West Virginia Births (FamilySearch Historical Records)
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West Virginia Births, 1853-1930
|This article describes a collection of records at FamilySearch.org.|
|West Virginia, United States|
|Flag of West Virginia|
|Location of West Virginia|
- 1 What is in This Collection?
- 2 What Can These Records Tell Me?
- 3 Collection Content
- 4 How Do I Search This Collection?
- 5 What Do I Do Next?
- 6 Known Issues With This Collection
- 7 Citing This Collection
- 8 How Can I Contribute to the FamilySearch Wiki?
What is in This Collection?
The collection consists of an index to West Virginia county birth records for the years 1853 to 1930. Data is searchable for all counties. However, records within each county may not be available for the full year range.
Birth entries were recorded in printed register books containing many entries per page beginning in 1853. Earlier records were handwritten, but were usually typewritten by 1930.
Clerks of each County Court recorded births that were reported by parents, doctors and midwives beginning in 1853. The state of West Virginia began collecting births from the counties in 1917. From 1853-1879, about 15% of the births were recorded; from 1880-1920, coverage increased to about 65%. By 1925, nearly 100% of the births were recorded.
The state required counties to begin recording births to document the occurrence of a birth and to track public health issues. Delayed registration of births allowed persons whose birth was not recorded to obtain a birth certificate, usually in order to receive government benefits.
The birth date and place, residence, and other facts that were current at the time the birth occurred are quite reliable, though there is still a chance of misinformation. Other data such as the parents' age or birth place have a greater chance of error because they are based on the memory of the informant.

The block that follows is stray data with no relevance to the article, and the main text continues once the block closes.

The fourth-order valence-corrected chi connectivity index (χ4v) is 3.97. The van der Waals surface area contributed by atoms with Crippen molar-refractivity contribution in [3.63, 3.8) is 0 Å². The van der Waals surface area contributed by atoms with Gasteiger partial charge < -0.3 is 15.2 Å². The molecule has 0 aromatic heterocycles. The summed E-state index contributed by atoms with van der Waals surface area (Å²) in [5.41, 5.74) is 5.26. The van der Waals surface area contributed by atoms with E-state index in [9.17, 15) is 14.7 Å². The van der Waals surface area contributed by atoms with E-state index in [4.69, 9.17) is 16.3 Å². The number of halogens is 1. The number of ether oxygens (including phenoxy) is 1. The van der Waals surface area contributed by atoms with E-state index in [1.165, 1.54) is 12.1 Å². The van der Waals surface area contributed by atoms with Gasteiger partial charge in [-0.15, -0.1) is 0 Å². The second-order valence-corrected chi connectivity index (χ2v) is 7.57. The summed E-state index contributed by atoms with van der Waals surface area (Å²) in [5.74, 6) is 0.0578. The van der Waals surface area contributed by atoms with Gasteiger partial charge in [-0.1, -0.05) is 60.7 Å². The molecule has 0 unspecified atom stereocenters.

What Can These Records Tell Me?
County Birth Records usually contain some or all of this information:
- Town, district and county of birth
- Name and gender of child
- Were parents married?
- Birth date, time and place
- Names of parents, including maiden name of mother
- Parents' age(s) at last birthday
- Color or race of parents
- Father's birthplace and occupation
- Mother's birthplace and occupation
- Live birth or stillborn
- Number of children born to this mother
- Number of children still living
- Name and residence of attendant at birth
- Informant's name, address and relationship
|Look at an image of the original record. The indexed entry generally lists only the most basic identifying information, so the original record may contain further information which was not indexed. The index is linked to death entry images available online at West Virginia Culture. Save a copy of the image.|
How Do I Search This Collection?
To begin your search it is helpful to know the following:
- Child's name
- Other identifying information such as birth date and place or parent's names
Search the Index
|More images are available in the FamilySearch Catalog at West Virginia Births, 1853-1930. Some catalog records link to multiple references. In this case, click on a reference to find a camera icon to see images.|